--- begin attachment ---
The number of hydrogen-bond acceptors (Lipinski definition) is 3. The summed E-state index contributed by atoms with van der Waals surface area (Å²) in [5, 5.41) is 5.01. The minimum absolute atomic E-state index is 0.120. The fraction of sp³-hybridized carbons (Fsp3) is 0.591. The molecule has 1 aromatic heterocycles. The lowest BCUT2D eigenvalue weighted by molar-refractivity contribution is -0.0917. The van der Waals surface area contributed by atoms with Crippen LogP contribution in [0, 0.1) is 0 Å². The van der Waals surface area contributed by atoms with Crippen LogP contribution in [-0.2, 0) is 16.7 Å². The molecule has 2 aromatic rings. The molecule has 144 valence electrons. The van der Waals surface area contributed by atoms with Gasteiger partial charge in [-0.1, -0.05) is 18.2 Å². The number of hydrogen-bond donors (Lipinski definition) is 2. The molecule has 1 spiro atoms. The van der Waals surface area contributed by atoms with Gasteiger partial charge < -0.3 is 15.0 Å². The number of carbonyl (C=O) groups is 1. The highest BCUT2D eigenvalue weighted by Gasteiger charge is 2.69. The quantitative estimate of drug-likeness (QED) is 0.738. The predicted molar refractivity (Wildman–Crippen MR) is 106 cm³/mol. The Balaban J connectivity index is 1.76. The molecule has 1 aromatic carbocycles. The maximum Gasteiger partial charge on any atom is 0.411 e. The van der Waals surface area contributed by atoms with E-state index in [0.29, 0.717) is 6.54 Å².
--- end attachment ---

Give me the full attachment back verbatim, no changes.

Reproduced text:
The number of hydrogen-bond acceptors (Lipinski definition) is 3. The summed E-state index contributed by atoms with van der Waals surface area (Å²) in [5, 5.41) is 5.01. The minimum absolute atomic E-state index is 0.120. The fraction of sp³-hybridized carbons (Fsp3) is 0.591. The molecule has 1 aromatic heterocycles. The lowest BCUT2D eigenvalue weighted by molar-refractivity contribution is -0.0917. The van der Waals surface area contributed by atoms with Crippen LogP contribution in [0, 0.1) is 0 Å². The van der Waals surface area contributed by atoms with Crippen LogP contribution in [-0.2, 0) is 16.7 Å². The molecule has 2 aromatic rings. The molecule has 144 valence electrons. The van der Waals surface area contributed by atoms with Gasteiger partial charge in [-0.1, -0.05) is 18.2 Å². The number of hydrogen-bond donors (Lipinski definition) is 2. The molecule has 1 spiro atoms. The van der Waals surface area contributed by atoms with Gasteiger partial charge < -0.3 is 15.0 Å². The number of carbonyl (C=O) groups is 1. The highest BCUT2D eigenvalue weighted by Gasteiger charge is 2.69. The quantitative estimate of drug-likeness (QED) is 0.738. The predicted molar refractivity (Wildman–Crippen MR) is 106 cm³/mol. The Balaban J connectivity index is 1.76. The molecule has 1 aromatic carbocycles. The maximum Gasteiger partial charge on any atom is 0.411 e. The van der Waals surface area contributed by atoms with E-state index in [0.29, 0.717) is 6.54 Å².